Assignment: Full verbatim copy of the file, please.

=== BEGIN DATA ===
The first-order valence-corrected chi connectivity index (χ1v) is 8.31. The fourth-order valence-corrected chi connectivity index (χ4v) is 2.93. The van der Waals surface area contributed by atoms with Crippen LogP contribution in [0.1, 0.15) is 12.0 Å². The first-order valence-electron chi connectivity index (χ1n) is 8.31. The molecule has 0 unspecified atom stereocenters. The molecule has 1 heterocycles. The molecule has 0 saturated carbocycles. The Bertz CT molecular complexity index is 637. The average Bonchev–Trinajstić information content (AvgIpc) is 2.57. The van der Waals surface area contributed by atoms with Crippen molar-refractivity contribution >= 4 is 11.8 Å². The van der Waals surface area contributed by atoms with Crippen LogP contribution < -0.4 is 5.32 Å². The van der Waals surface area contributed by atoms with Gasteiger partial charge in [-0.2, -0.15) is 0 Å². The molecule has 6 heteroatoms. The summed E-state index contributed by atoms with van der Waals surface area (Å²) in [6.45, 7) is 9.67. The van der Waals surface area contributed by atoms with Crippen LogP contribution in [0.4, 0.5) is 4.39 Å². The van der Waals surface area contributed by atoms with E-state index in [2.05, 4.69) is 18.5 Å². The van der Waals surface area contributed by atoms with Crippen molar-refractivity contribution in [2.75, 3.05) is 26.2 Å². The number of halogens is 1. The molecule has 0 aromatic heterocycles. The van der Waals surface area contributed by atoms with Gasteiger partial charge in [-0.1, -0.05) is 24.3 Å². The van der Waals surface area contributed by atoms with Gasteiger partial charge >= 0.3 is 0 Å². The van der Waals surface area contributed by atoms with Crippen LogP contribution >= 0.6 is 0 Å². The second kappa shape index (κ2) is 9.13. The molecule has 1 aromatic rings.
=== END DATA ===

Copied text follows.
The first-order valence-corrected chi connectivity index (χ1v) is 8.31. The fourth-order valence-corrected chi connectivity index (χ4v) is 2.93. The van der Waals surface area contributed by atoms with Crippen LogP contribution in [0.1, 0.15) is 12.0 Å². The first-order valence-electron chi connectivity index (χ1n) is 8.31. The molecule has 0 unspecified atom stereocenters. The molecule has 1 heterocycles. The molecule has 0 saturated carbocycles. The Bertz CT molecular complexity index is 637. The average Bonchev–Trinajstić information content (AvgIpc) is 2.57. The van der Waals surface area contributed by atoms with Crippen molar-refractivity contribution >= 4 is 11.8 Å². The van der Waals surface area contributed by atoms with Crippen LogP contribution < -0.4 is 5.32 Å². The van der Waals surface area contributed by atoms with Gasteiger partial charge in [-0.2, -0.15) is 0 Å². The molecule has 6 heteroatoms. The summed E-state index contributed by atoms with van der Waals surface area (Å²) in [6.45, 7) is 9.67. The van der Waals surface area contributed by atoms with Crippen LogP contribution in [0.4, 0.5) is 4.39 Å². The van der Waals surface area contributed by atoms with E-state index in [2.05, 4.69) is 18.5 Å². The van der Waals surface area contributed by atoms with Crippen molar-refractivity contribution in [2.75, 3.05) is 26.2 Å². The number of halogens is 1. The molecule has 0 aromatic heterocycles. The van der Waals surface area contributed by atoms with Gasteiger partial charge in [-0.1, -0.05) is 24.3 Å². The van der Waals surface area contributed by atoms with Gasteiger partial charge >= 0.3 is 0 Å². The van der Waals surface area contributed by atoms with Crippen LogP contribution >= 0.6 is 0 Å². The second kappa shape index (κ2) is 9.13. The molecule has 1 aromatic rings.